If it could be pulled down relative to the robot (not the floor), then there is less chance for penalties, it’s easier for a partner to get the robot upright, and depending on design, the robot itself may be able to assist the righting process.

There have also been some comments–some time back–that dirt could jam the guides, or some other such things, that would interfere with gravity.

Can you mitigate it? Sure. But Murphy says that the problem will happen when the mitigation isn’t happening right.

I think anytime you have balls in an open hopper you are asking for trouble. Look at 254/968 in 2006. While they had a big hopper, they several belts at the bottom to get them moving towards the shooter.

We had fair success keeping them in line (i.e. a tube with a width equal to the diameter of the ball so they couldn’t bunch up), but even this clogged on us a few times in 2006. So in 2009, we always kept a grip on them.

Moral of the story: Keep something you can power on gamepieces at all times. Leaving them “to do their own thing” will only lead to heartbreak.

Ah, the number of spectacular failures we’ve had.

In 2006, the Pi’s rookie year, the team had a belting company sponsor us. The team decided on treads, and the company supplied us the softest durometer natural rubber they had. At 30 lbs the robot was pushing people across the carpet. At 120, when it turned, the treads went straight and the robot stepped right out of them. They pulled the treads mid-competition, refit wheels, and never went back. However, they had a single match where they hadn’t finished yet, so they put the bot out on the field without any wheels. No one said they had to move, right?

In '07, we had a spring counterbalancing the arm. The spring was strong enough, but the 1/4 bolt holding it wasn’t really. I wasn’t there for the catastrophic failure of approximately 400 lbs. of spring tension. Thank goodness. Gas shocks are your friend.

'07 banebots. 'Nuff said. Never went back - but we’re giving them another shot this year. We have Andy Mark planetaries already here as a backup, because when you buy from Andy Mark you just know it works.

In '08, we went for a 6 wheel omni wheel setup. 4 oriented front to back, and two sideways. Unfortunately, we didn’t have the foresight to make any spring loaded. Ever tried to make every leg on a 6 legged stool touch the ground at once? Our drivetrain was quickly rebuilt and frankly was never where it should have been that year.

Also in '08, we built a forklift. We ordered Bishop Wisecarver ball bearing linear rails. They strung us along for 4 weeks, telling us the parts were coming, before finally telling us we’d never see them. We built the entire 3 stage lift system out of igus slides, and used them in a manner I’m pretty sure that Igus never intended. To this date, we don’t talk about Bishop Wisecarver without nasty glares.

In '10, we tried a linear kicker. Linear bearings from Mcmaster car on precision ground steel rods. Total stroke of 6 inches. 3 inch wideup with a 3 inch slowdown after hitting the ball. It worked great on paper. In reality, we shot 1/4-20 bolts across the room into a couple 4x8 plate glass windows.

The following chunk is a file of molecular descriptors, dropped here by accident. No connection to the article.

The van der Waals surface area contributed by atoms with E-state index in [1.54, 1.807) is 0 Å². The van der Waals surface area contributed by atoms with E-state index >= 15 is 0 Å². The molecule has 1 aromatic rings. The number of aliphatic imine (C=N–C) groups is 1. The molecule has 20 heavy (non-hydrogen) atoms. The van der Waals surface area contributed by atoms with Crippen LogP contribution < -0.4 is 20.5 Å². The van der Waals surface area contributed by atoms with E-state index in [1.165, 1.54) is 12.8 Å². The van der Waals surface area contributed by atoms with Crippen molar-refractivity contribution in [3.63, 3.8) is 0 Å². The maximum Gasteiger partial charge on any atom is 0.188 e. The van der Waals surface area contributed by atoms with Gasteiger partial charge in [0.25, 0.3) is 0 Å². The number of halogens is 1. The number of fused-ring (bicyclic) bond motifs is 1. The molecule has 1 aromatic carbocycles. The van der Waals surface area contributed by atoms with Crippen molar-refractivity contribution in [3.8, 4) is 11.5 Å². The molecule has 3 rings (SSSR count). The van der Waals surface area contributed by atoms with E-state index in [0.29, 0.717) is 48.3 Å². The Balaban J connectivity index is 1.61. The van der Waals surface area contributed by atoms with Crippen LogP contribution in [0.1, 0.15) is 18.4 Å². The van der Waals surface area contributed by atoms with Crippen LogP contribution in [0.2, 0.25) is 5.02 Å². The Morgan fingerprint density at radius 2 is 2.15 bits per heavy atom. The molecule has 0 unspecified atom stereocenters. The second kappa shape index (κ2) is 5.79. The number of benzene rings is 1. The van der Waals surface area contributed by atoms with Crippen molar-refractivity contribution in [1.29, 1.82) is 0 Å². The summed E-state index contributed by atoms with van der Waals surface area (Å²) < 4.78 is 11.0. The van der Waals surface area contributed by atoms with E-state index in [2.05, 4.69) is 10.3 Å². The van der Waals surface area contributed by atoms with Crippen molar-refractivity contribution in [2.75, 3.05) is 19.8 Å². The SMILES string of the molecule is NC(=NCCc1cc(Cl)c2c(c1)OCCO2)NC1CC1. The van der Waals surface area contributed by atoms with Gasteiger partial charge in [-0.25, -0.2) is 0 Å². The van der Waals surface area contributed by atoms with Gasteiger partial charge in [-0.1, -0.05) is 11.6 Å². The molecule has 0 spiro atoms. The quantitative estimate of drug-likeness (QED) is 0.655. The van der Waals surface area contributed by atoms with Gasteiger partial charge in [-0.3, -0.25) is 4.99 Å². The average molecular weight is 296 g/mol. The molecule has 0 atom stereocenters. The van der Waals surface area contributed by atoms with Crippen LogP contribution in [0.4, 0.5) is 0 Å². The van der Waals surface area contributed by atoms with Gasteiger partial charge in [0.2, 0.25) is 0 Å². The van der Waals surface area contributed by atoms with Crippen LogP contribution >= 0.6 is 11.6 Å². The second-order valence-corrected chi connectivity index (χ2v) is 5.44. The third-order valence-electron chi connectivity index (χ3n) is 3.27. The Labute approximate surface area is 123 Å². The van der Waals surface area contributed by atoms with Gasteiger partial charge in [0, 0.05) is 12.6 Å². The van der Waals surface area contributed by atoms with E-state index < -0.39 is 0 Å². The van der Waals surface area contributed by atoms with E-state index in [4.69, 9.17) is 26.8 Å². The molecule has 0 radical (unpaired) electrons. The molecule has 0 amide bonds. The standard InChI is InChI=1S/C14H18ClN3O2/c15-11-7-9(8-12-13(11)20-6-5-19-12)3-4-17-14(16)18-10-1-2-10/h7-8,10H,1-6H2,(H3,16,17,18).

from 2006, 1086 has sworn off making another turret. just not our strong suit. and since 2007 we said no more elevators after making ours that year. but then we decided buying a premade system would still be possible.

The main problem with the scissor lift is that this year you have to lift 9 and a half feet to get to the top middle peg. To make this scissor lift, you would most likely have to have 2 connected at the joints to eliminate sway. Then when the robot raises this 9 feet, you have an amazingly top-heavy and unwieldy robot.

Also, as our coach likes to point out, more joints=more places for failure.

Archimedes screw is fantastic if implented correctly our team used 1 in 2009 to raise the balls from lunacy from the base of our robot to the shooter. We used a 2.5" piece of PVC that had a garden hose nailed to it in a spiral to provide traction.

On 397 the running joke for NEVER DO THIS was giving the Schreiber brothers access to gas shocks. I would like it noted that no one was ever seriously hurt despite dealing with 1000lbs of force…

NEVER make absolutes in an engineering discussion.

(ignoring the first one)

Never rely on gut feeling, check the numbers or don’t build it.

Never trust an engineer to do the numbers right the first time, have a couple people look at the numbers.

“If you need slip rings in FRC you are probably over complicating it” - said by 397’s old lead mentor. Totally true for our team.

Never build a permanently top-heavy robot. In '08 we ended up having to drive backwards because the lifter/ball-hitter was too far back, and we’d flip if we drove forward.

2003… Never use #25 chain for your drivetrain. It may seem like you will never hit that several hundred lb limit, but when you throw in missalignment and shock loading, well lets just say we went through a lot of chain that year.

2004 - Never use 4wd in the 4 corners with high friction wheels… as somone else mentioned it is very bouncy when you try to turn - you DO drive straight very well though! We ended up wraping zip ties arround one set of tires which sort of helped…

2005 - Ropes don’t belong on robots. We had at least 4 ropes on our robot holding things in place, although we managed to get it down to just the winch by competition, which worked pretty good.

2006 - Trust your numbers calculations (after you have checked them 5 times)… We made a ball shooter, calculated the theoretical speeds using 6" wheels, which fit well within our limits. Somone decided it would be better with 8" wheels - Our shooter ended up shooting too fast and we couldn’t use it at the competition… Another lesson is to make your design adjustable - There was literaly no way to take apart the shooter without taking apart half the robot.